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Criminal Defense Attorneys

Torrance Motion to Vacate, Two 211’s from 1989, 236 Instead

More than thirty-four years ago, in November of 1988, the Torrance Police Department arrested our client, then age 18, on suspicion of committing two robberies in violation of Penal Code § 211.  Our client had robbed a Pioneer Chicken of about $300 and a small Mexican restaurant of about $350, using an empty and broken handgun.

Less than two months later, in January 1989, he entered a guilty plea to two counts of  violating Penal Code § 211.  The file notes indicated no immigration warning was given to our client prior to his entering his plea.  Our client was then sentenced to eight years and eight months in state prison based on a gun enhancement (Penal Code § 211 had a different sentencing triad in 1989 than now).

In 2022, the client, now age 52, came to Greg Hill & Associates and asked about vacating his convictions, as he wanted to become a U.S. citizen.  After he had been released from prison, he was not deported, but his green card had expired and he was told not to try to renew it because it would alert Homeland Security to deport him for his convictions.  It was better to do nothing.  

However, our client hated living with the constant fear that he would be deported any day.  He had a family now and two teenagers in college who relied upon him for financial support.  Since leaving prison, he had worked for the same company in Seal Beach for 24 years.

Greg explained that a motion to vacate his convictions under Penal Code § 1473.7(a)(1) might be available, but Greg needed to know more about him and what he knew at the time he entered his plea.

Our client then explained that he was born in Mexico.  He came to the U.S. at age 2 in 1972 with his parents.  In 1975, he became a lawful permanent resident.  

Our client explained that his public defender did not tell him he would be deported back to Mexico for such convictions, which were both an aggravated felony and a crime involving moral turpitude.  

At the time our client entered his plea, he had no family in Mexico and had not been there since he left at age two.  He had gone to kindergarten, elementary, middle and high school in the Torrance area.  He had no friends in Mexico.  Even his grandparents, aunts and uncles were in the United States.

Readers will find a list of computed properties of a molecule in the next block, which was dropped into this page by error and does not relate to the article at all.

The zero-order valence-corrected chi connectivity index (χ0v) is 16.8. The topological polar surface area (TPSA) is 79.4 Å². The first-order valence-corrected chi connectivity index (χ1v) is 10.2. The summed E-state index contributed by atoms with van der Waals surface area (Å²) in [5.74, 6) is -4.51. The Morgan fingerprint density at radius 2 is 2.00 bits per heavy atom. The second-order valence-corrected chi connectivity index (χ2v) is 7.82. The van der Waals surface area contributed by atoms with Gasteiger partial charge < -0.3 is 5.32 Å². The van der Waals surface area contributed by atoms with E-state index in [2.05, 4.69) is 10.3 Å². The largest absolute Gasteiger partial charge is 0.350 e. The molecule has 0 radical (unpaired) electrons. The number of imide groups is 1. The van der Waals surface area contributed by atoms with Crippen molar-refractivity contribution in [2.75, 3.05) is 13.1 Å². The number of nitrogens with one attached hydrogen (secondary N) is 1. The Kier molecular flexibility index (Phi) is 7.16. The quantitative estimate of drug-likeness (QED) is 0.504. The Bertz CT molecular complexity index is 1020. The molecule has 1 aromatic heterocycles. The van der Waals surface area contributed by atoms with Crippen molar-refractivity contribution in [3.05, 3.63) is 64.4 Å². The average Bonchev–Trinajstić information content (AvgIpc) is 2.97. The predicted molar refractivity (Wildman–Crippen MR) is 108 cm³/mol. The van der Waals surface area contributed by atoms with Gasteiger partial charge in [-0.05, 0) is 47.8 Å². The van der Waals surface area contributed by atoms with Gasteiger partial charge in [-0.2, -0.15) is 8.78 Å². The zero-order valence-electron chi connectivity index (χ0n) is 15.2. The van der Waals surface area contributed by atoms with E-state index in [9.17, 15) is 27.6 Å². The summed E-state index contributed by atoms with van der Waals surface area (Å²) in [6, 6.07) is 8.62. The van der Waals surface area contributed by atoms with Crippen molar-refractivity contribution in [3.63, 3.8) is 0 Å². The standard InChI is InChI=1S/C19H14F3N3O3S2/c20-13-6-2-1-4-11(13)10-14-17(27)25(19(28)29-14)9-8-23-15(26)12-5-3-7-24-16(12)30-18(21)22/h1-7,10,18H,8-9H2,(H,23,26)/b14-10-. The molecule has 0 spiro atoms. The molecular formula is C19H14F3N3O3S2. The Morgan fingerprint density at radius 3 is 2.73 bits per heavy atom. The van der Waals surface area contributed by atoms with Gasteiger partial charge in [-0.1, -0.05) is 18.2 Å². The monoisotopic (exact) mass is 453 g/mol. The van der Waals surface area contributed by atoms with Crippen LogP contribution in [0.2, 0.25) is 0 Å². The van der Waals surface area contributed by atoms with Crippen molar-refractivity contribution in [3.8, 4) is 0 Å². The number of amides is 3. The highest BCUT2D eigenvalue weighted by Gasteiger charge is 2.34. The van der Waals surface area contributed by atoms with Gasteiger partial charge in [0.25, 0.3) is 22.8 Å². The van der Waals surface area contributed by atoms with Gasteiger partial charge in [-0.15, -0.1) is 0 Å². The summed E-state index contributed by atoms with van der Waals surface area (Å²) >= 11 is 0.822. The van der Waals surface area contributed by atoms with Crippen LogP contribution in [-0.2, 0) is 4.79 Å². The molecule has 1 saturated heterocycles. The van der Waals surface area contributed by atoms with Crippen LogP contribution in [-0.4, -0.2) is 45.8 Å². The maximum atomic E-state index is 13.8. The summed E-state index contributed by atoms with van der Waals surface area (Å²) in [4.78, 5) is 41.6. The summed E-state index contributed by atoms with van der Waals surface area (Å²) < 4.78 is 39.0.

Moreover, since our client had been granted a permanent resident card and had been in the United States for 16 years, if the judge had warned his about deportation due to the convictions, our client believed he would not have believed they applied to him as a permanent resident.

Our client also explained that when he was 18, he was too intimidated by his public defender to ask him to answer any questions he had.  He therefore just followed all his advice, which was to enter a guilty plea to the two Penal Code § 211 charges, trusting him that he knew what was best for him.   

Greg then asked the client what he would have done had he known of the adverse immigration consequences of such convictions before agreeing to enter guilty pleas.  Would he had refused to enter the plea?  Would he have told his public defender to try to negotiate something else, even if meant more time in prison, but not being deported?  The client answered yes to both of Greg’s questions.  What if the public defendant could not negotiate anything that was immigration-neutral?  Would the client have agreed to go to trial?  The client said yes.

Greg then said he could help the client and the client hired Greg Hill & Associates.

Over six months and eight appearances, Greg and the Torrance District Attorney discussed the arguments in the motion and eventually negotiated an immigration-neutral alternative plea wherein the District Attorney stipulated to our client withdrawing his plea to both 211 counts and allowing our client to instead enter a no contest plea to one count of false imprisonment, Penal Code § 236 with a no probation sentence of 364 days in county jail with time served.  The conviction for violating Penal Code § 236 is neither an aggravated felony nor a crime involving moral turpitude.

The client was very happy with this resolution.

For more information about motion to vacate issues, please click on the following articles:
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